As part of RWSN webinar series on “Leave No-one Behind” we have webinars tomorrow in English and French on “Communicating groundwater-climate behaviour with African farmers”.
This webinar presents two examples of work from the UPGro: Núria Ferrer and Dr Albert Foch from the Universtat Politéchnica de Catalunya (Gro for GooD project) will show what global and regional climate variability, and climate change, means for soil water and groundwater in coastal Kenya, on which farmers depend. Cristina Talons, from the Lorna Yong Foundation (BRAVE project) will then present their work in Burkina Faso and Ghana to communicate with farmers using radio to provide essential support to their livelihoods in the face of climate challenges.
Register for the English (13:30 British Summer Time) https://zoom.us/webinar/register/WN_fdI-9RUSRciYum2COSP6Kw
Register for the French (11:00 Central European Time): https://zoom.us/webinar/register/WN_ab4HDYCRS5uoCHdanZAw3A
I hope you can join us, and if you can’t the recordings will be
available afterwards here https://vimeo.com/ruralwater
and here https://www.youtube.com/channel/UC_HF52TbX73xANXQ_ezXrEg/videos
A quick reminder that today’s RWSN webinars feature presentations from UPGro research:
“Safe water in towns and peri-urban areas – challenges of self-supply and water quality monitoring”
Tuesday, 24th April 2.30 pm CEST (Paris)/ 1.30 pm BST (UK)/ 8.30 am EDT (Washington DC)
Webinar in English: https://meetings.webex.com/collabs/#/meetings/detail?uuid=MEC5JM6L2PG15ELV2E4KRNLG40-BUDR
“ La salubrité de l’eau dans les villes et zones péri-urbaines: les défis liés à l’auto-approvisionnement et le suivi de la qualité de l’eau“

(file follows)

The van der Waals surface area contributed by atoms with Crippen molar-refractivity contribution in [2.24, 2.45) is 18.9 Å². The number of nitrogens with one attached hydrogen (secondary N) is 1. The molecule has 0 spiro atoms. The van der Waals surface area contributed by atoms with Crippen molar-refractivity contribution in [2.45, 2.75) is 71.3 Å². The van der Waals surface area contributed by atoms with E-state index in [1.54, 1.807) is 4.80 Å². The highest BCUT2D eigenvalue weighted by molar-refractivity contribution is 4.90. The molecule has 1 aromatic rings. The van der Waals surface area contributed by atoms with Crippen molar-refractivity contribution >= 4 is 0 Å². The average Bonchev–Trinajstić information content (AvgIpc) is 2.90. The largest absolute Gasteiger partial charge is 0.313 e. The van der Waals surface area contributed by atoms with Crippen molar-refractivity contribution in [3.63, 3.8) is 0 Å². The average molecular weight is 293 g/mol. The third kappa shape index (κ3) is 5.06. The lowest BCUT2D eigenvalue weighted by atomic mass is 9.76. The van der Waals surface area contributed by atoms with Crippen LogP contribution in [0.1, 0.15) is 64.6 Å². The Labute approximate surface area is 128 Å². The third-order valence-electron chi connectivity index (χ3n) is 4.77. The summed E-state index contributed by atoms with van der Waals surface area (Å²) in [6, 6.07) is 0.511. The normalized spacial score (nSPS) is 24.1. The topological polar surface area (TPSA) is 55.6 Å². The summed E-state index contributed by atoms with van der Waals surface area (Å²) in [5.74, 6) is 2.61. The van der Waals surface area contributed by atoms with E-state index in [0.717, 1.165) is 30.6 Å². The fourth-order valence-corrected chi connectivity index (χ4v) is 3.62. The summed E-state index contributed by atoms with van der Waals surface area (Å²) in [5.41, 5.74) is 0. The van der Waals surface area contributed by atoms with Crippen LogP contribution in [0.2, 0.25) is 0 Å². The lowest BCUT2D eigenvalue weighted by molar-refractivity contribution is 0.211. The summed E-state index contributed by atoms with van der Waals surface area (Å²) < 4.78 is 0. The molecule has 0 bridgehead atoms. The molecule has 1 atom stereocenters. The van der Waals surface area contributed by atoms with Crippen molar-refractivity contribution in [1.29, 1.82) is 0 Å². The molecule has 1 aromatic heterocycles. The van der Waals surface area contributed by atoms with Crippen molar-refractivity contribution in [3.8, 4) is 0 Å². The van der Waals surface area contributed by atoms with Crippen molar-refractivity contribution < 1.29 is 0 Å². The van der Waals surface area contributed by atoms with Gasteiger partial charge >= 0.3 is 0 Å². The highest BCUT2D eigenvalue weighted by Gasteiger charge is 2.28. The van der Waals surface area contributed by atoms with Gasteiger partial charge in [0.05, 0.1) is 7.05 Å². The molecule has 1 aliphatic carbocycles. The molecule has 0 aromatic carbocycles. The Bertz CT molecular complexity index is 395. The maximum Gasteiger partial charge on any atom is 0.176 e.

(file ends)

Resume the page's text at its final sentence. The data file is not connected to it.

Tuesday, 24th April 11h00 CEST (Paris)/ 9h00 GMT (Dakar)
Webinaire en français: https://meetings.webex.com/collabs/#/meetings/detail?uuid=MDZ2FEQ4F99KOZKTSAGKS9IQFC-BUDR
- Dr Jenny Grönwall (SIWI/UPGro T_GroUP)
- Dr Dan Lapworth (British Geological Survey/UPGro catalyst/Hidden Crisis/GroFutures)
- Dr Anne Bousquet (UN-Habitat/GWOPA)
For more details on the Rural Water Supply Network (RWSN) 2018 Early webinar series visit the RWSN website.
by Kerstin Danert, RWSN/Skat
The 43rd Congress of the International Association of Hydrogeologists (IAH) brings together 800 specialists from all around the world. It is the first morning, and I am already inspired. Although the Rural Water Supply Network (RWSN) has worked alongside and interacted considerably with IAH over its history, I personally only joined IAH this year. However, I am very glad to have become a member of such a warm and committed association which explicitly recognises the importance of cooperation between groundwater experts and other specialists. IAH is about much moth than sophisticated technical models. And so I encourage other RWSN members with an interest in groundwater to do the same, and benefit from being exchange with others.
Continue reading The Past, Present and Future of Groundwater – Inspiration from the IAH Congress
As part of our mission to connect research with policy and practice, UPGro is proud to become a Bronze Sponsor of the 7th RWSN Forum, which will be held in Abidjan, Cote d’Ivoire at the end of November this year.
The RWSN Forum is held only every 5 years and is the global event on rural water supply. The event will be English and French, will allow groundwater experts from across Africa to share their experiences and find out more about the exciting UPGro research.
On Friday, 2nd December it is planned to have a whole day on groundwater research and use in collaboration with the British Geological Survey, the University of Milano Bicocca, the US National Groundwater Association and Water Mission.
More details to be posted over the next few months.
World Water Day 2016 article on The Guardian by Katherine Purvis, 22/03/2016
Long considered a symbol of development aid, up to 40% of handpumps in sub-Saharan Africa are broken at any one time. Technology is offering smart solutions.
Over the past few decades, the humble handpump has become the go-to option for rural water supply in developing countries. They’re used to extract groundwater which is mostly clean, easy and cheap to access, and available year-round. Handpumps are usually a better option than open wells – which are highly vulnerable to contamination – and piped schemes or motorised pumps, which require the skills, finances, and management that’s often lacking in remote, rural areas.
Read more on the Guardian website